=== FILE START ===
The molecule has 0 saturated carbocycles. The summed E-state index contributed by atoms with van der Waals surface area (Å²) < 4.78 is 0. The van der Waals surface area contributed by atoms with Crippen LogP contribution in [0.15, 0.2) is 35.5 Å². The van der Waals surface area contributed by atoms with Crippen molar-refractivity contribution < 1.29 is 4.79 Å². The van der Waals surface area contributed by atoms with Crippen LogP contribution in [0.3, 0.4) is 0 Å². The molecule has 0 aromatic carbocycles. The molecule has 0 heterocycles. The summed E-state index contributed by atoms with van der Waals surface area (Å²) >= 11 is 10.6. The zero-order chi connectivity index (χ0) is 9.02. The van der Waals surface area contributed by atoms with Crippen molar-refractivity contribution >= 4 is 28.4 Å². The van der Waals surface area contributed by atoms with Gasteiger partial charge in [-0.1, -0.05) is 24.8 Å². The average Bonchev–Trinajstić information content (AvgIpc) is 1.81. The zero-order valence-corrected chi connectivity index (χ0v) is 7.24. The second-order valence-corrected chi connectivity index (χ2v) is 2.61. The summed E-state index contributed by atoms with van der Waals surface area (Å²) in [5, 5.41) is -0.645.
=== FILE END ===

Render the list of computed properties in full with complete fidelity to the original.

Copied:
The molecule has 0 saturated carbocycles. The summed E-state index contributed by atoms with van der Waals surface area (Å²) < 4.78 is 0. The van der Waals surface area contributed by atoms with Crippen LogP contribution in [0.15, 0.2) is 35.5 Å². The van der Waals surface area contributed by atoms with Crippen molar-refractivity contribution < 1.29 is 4.79 Å². The van der Waals surface area contributed by atoms with Crippen LogP contribution in [0.3, 0.4) is 0 Å². The molecule has 0 aromatic carbocycles. The molecule has 0 heterocycles. The summed E-state index contributed by atoms with van der Waals surface area (Å²) >= 11 is 10.6. The zero-order chi connectivity index (χ0) is 9.02. The van der Waals surface area contributed by atoms with Crippen molar-refractivity contribution >= 4 is 28.4 Å². The van der Waals surface area contributed by atoms with Gasteiger partial charge in [-0.1, -0.05) is 24.8 Å². The average Bonchev–Trinajstić information content (AvgIpc) is 1.81. The zero-order valence-corrected chi connectivity index (χ0v) is 7.24. The second-order valence-corrected chi connectivity index (χ2v) is 2.61. The summed E-state index contributed by atoms with van der Waals surface area (Å²) in [5, 5.41) is -0.645.